Monday, January 11 at 9am ET
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Title: Human-robot partnerships in interventional medicine and infectious disease crises
This talk will discuss an emerging three-way partnership between human care-givers, technology, and information to significantly improve partnerships. Computer-integrated interventional medicine (CIIM) systems combine innovative algorithms, robotic devices, imaging systems, sensors, and human-machine interfaces to work cooperatively with surgeons in the planning and execution of surgery and other interventional procedures. For individual patients, CIIM systems can enable less invasive, safer, and more cost-effective treatment processes. Since these systems have the ability to act as “flight data recorders” in the operating room, they can enable the use of statistical methods to improve treatment processes for future patients and to promote physician training. A similar partnership, using many of the same components, is emerging to improve bedside care in intensive care units and similar venues. We will illustrate these themes with examples from our past and current work on CIIM systems. We will also briefly discuss a simple robotic system developed at JHU for remote operation of ventilators in ICUs for use in infectious disease pandemics. We will also discuss some of the common research and deployability challenges found in these systems.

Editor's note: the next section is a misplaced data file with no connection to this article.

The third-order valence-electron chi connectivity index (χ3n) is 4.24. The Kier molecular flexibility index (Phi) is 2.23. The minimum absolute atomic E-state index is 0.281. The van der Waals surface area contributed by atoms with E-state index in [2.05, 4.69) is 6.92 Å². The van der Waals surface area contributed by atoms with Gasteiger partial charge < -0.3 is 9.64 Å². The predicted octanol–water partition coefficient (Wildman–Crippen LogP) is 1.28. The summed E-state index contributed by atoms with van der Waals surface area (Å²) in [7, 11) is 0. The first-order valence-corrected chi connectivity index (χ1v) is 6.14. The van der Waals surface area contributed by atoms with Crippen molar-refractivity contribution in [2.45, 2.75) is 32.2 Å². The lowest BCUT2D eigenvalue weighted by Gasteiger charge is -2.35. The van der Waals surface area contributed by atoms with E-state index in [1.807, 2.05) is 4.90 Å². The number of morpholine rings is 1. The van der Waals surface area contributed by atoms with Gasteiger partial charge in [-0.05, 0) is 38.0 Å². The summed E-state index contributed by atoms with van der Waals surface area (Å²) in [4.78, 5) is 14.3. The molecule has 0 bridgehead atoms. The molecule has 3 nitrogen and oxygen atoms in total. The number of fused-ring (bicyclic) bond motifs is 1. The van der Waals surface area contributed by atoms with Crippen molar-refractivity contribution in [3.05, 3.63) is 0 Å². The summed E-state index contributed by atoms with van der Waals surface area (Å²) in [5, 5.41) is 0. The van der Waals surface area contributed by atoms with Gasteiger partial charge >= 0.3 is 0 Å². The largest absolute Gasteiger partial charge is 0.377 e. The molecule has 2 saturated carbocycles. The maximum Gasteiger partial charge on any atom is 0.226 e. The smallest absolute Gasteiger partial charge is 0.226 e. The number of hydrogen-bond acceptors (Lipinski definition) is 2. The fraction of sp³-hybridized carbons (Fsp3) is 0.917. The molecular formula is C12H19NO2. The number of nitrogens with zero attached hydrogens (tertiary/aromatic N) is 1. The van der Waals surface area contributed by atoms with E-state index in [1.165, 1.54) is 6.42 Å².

Russell H. Taylor has over 30 years’ experience in medical robotics and over 40 in robotics research. He received his Ph.D. in Computer Science from Stanford in 1976. After spending 1976 to 1995 as a Research Staff Member and research manager at IBM Research, he moved to Johns Hopkins University in 1995, where he is the John C. Malone Professor of Computer Science with joint appointments in Mechanical Engineering, Radiology, and Surgery and Director of the of the Laboratory for Computational Sensing and Robotics (LCSR). He is the author of over 500 peer-reviewed journal and conference publications and 90 patents and has received numerous awards and honors, including (most recently) election to the National Academy of Engineering.